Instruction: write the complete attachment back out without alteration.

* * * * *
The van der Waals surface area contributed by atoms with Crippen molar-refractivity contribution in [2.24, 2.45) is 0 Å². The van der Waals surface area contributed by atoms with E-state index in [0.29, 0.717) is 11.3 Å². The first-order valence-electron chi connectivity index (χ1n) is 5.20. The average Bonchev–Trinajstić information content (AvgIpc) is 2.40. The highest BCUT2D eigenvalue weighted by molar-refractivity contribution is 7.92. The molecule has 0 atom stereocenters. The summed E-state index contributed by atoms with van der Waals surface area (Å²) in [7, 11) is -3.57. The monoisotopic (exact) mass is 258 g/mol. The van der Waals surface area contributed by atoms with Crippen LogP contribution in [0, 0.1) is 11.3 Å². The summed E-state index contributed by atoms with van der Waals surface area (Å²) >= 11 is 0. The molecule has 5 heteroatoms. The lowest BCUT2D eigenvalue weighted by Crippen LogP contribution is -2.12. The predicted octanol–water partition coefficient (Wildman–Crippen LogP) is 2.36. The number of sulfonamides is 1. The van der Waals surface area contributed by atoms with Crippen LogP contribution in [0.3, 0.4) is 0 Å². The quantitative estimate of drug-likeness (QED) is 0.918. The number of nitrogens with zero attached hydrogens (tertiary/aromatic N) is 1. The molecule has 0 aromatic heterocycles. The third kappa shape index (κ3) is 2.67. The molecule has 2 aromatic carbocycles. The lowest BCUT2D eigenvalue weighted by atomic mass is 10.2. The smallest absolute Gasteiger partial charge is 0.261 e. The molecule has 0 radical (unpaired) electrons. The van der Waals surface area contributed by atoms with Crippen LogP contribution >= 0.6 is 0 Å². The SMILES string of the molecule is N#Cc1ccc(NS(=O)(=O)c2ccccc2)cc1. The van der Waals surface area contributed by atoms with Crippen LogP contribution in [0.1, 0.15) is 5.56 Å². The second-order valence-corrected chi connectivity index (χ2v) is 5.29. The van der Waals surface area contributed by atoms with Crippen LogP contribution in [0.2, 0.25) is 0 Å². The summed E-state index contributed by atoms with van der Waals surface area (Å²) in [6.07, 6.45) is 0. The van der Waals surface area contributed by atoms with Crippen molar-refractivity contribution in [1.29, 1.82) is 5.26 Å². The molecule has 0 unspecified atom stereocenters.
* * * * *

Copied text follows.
The van der Waals surface area contributed by atoms with Crippen molar-refractivity contribution in [2.24, 2.45) is 0 Å². The van der Waals surface area contributed by atoms with E-state index in [0.29, 0.717) is 11.3 Å². The first-order valence-electron chi connectivity index (χ1n) is 5.20. The average Bonchev–Trinajstić information content (AvgIpc) is 2.40. The highest BCUT2D eigenvalue weighted by molar-refractivity contribution is 7.92. The molecule has 0 atom stereocenters. The summed E-state index contributed by atoms with van der Waals surface area (Å²) in [7, 11) is -3.57. The monoisotopic (exact) mass is 258 g/mol. The van der Waals surface area contributed by atoms with Crippen LogP contribution in [0, 0.1) is 11.3 Å². The summed E-state index contributed by atoms with van der Waals surface area (Å²) >= 11 is 0. The molecule has 5 heteroatoms. The lowest BCUT2D eigenvalue weighted by Crippen LogP contribution is -2.12. The predicted octanol–water partition coefficient (Wildman–Crippen LogP) is 2.36. The number of sulfonamides is 1. The van der Waals surface area contributed by atoms with Crippen LogP contribution in [0.3, 0.4) is 0 Å². The quantitative estimate of drug-likeness (QED) is 0.918. The number of nitrogens with zero attached hydrogens (tertiary/aromatic N) is 1. The molecule has 0 aromatic heterocycles. The third kappa shape index (κ3) is 2.67. The molecule has 2 aromatic carbocycles. The lowest BCUT2D eigenvalue weighted by atomic mass is 10.2. The smallest absolute Gasteiger partial charge is 0.261 e. The molecule has 0 radical (unpaired) electrons. The van der Waals surface area contributed by atoms with Crippen LogP contribution >= 0.6 is 0 Å². The SMILES string of the molecule is N#Cc1ccc(NS(=O)(=O)c2ccccc2)cc1. The van der Waals surface area contributed by atoms with Crippen LogP contribution in [0.1, 0.15) is 5.56 Å². The second-order valence-corrected chi connectivity index (χ2v) is 5.29. The van der Waals surface area contributed by atoms with Crippen LogP contribution in [0.2, 0.25) is 0 Å². The summed E-state index contributed by atoms with van der Waals surface area (Å²) in [6.07, 6.45) is 0. The van der Waals surface area contributed by atoms with Crippen molar-refractivity contribution in [1.29, 1.82) is 5.26 Å². The molecule has 0 unspecified atom stereocenters.